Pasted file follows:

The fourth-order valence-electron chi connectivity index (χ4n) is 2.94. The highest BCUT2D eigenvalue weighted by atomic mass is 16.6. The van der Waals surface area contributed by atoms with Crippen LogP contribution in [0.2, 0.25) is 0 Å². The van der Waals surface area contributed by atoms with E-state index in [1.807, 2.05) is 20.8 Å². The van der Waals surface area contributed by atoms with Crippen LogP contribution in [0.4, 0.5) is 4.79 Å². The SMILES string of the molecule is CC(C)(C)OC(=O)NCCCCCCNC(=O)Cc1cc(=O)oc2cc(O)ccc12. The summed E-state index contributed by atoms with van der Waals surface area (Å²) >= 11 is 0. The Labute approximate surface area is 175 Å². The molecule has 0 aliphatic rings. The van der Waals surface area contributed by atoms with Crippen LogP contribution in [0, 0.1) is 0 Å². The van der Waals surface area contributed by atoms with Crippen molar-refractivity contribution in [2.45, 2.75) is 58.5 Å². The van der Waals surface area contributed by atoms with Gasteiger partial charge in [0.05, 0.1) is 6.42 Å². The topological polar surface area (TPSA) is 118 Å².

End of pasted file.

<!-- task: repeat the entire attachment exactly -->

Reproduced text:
The fourth-order valence-electron chi connectivity index (χ4n) is 2.94. The highest BCUT2D eigenvalue weighted by atomic mass is 16.6. The van der Waals surface area contributed by atoms with Crippen LogP contribution in [0.2, 0.25) is 0 Å². The van der Waals surface area contributed by atoms with E-state index in [1.807, 2.05) is 20.8 Å². The van der Waals surface area contributed by atoms with Crippen LogP contribution in [0.4, 0.5) is 4.79 Å². The SMILES string of the molecule is CC(C)(C)OC(=O)NCCCCCCNC(=O)Cc1cc(=O)oc2cc(O)ccc12. The summed E-state index contributed by atoms with van der Waals surface area (Å²) >= 11 is 0. The Labute approximate surface area is 175 Å². The molecule has 0 aliphatic rings. The van der Waals surface area contributed by atoms with Crippen LogP contribution in [0, 0.1) is 0 Å². The van der Waals surface area contributed by atoms with Crippen molar-refractivity contribution in [2.45, 2.75) is 58.5 Å². The van der Waals surface area contributed by atoms with Gasteiger partial charge in [0.05, 0.1) is 6.42 Å². The topological polar surface area (TPSA) is 118 Å².